It is the season for grilling. I grill with charcoal (not briquettes, but nice chunks of hardwood charcoal) which imparts a smokey outdoorsy flavour. My barbecue is made of ceramic which ensures juicy and fragrant results. I love to light a match to the newspaper and let the fire come to life; so much more interesting an experience than propane.
I spent my Sunday digging and planting the gardens (there will be three types of heirloom broad beans, multiple varieties of filet and wax beans, spinach, kale, great white radish, crookneck and delicata squash, several kinds of fingerling potatoes, amaranth, savoury, all the other good herbs, and much, much more). After a day of sunshine and good gardening work, a fragrant outdoor supper was in order. I decided on a combination of cumin scented chicken seared on a hot grill to form a smokey savoury crust, punctuated by sweet mango, sharpened with lime and chili, and elevated with cilantro and chive. This was all wrapped in a warm soft handmade tortilla. Perfect.
Cumin and Lime Chicken Tacos with Mango Salsa
Perhaps you remember Christine Cushing? I have had her book Fearless in the Kitchen for about 15 years and used to cook from it frequently. The one concept that has stuck with me for all these years was her Chicken Tacos with Picante Papaya Mojo. Obviously I was fearless and used her recipe only as a jumping off point. Over the years I have pared back her concept to what is described below.
Cumin and Lime Chicken:
- Marinate 6 chicken thighs, or 3 breasts, in a few tablespoons of olive oil, a tablespoon each of cumin and coriander, a sprinkle of smoked paprika, a jalapeno, or dried chile flakes, a crushed clove of garlic, some chopped cilantro, salt, pepper and a squeeze of lime. Marinate for two hours.
- Grill the chicken and let it rest 10 minutes before slicing or shredding it.
- Peel and cube two fresh mangoes and toss in a bowl. Add chopped cilantro, chive, juice of one lime, a few tablespoons olive oil, salt, pepper, and a red chili or chili flakes. Red onion macerated in salt and lime juice prior to being tossed in the salsa is excellent, though I use chives here because they are presently in season and close to hand.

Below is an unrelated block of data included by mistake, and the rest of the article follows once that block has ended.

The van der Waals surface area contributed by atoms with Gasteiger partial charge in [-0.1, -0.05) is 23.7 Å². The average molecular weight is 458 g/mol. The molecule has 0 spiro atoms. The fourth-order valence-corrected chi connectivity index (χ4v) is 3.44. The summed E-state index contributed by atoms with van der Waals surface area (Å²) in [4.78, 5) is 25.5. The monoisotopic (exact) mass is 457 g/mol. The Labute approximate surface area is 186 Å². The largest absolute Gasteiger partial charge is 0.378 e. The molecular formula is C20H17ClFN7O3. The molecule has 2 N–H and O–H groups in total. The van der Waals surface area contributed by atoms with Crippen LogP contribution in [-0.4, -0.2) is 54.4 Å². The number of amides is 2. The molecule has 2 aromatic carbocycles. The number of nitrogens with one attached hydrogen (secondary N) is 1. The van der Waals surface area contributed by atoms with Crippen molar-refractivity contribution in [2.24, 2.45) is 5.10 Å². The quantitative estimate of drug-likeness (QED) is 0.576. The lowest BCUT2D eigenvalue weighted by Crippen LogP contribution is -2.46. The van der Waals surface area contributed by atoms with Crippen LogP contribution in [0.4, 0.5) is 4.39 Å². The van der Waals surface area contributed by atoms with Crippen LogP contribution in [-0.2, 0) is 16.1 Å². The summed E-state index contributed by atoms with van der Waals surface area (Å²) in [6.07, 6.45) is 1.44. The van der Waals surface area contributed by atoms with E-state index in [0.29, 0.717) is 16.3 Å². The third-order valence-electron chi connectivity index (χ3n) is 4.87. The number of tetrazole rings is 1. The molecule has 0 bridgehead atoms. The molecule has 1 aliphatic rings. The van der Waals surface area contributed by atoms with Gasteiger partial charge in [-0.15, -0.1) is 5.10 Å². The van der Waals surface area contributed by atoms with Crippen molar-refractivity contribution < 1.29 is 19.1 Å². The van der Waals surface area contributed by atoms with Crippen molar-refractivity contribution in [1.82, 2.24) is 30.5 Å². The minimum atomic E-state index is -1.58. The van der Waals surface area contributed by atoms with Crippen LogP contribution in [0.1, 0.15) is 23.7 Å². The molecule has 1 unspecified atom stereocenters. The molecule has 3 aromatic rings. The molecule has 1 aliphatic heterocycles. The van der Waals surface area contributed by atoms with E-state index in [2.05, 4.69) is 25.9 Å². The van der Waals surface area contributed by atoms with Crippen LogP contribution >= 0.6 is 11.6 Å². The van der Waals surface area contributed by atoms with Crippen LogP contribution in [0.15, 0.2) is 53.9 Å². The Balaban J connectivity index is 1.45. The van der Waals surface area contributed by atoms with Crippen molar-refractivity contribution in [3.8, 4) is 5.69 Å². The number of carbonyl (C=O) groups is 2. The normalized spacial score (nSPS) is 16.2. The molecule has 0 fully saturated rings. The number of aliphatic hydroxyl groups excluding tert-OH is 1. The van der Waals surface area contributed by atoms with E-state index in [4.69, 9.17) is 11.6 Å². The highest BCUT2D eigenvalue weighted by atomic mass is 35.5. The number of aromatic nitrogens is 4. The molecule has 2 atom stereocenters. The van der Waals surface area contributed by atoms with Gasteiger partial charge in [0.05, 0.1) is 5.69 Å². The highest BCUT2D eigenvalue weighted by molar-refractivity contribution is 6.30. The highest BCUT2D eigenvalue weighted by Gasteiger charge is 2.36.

- Let rest 30 minutes before serving.
Wheat Flour Tortilla
I have rarely found the patience to make my own tortillas, but I am not fond of the doughy commercial kind. While my tortilla making ability is rudimentary at best, freshly prepared flat bread will always be better than something from a cellophane bag, and the procedure is quite simple. These took just half an hour, even with a young helper.
These are based on Jeffrey Steingarten’s method, as described in the chapter, Crossing the Line, from his book found here. The story relays his fairly extreme lengths to acquire the recipe from a reluctant teacher. I suggest you go straight to the source for his painstaking step-by-step instructions and specifications.
- 3 cups flour and 1 tbsp salt
- 1/2 cup olive oil (Lard would be more traditional and Steingarten suggests it. If you use it you should work it first into the flour as for pastry before adding the water) mixed with 1 1/4 cup very warm water
- Blend the water and oil into the flour and salt, knead gently for a minute or so and divide into 16 little balls. Rest on a floured surface covered with a floured towel for about half an hour.
- Press with a tortilla press as below, or roll out with a rolling-pin. I use parchment or wax paper between the press to avoid the dough sticking.
- Heat a cast iron pan to medium high
- Press each tortilla sprinkling it with flour first. Pull it from the press and stretch it slightly before dropping it straight into the hot pan. They take about 1 – 2 minutes on the first side and a bit less after being flipped. If the pan is hot enough they will puff slightly in the centre. They should turn dark brown in spots (not black) and stay translucent in places.
It feels good to be entering the season of fresh, vibrant eating outdoors in the shade or the sun. Summer is coming.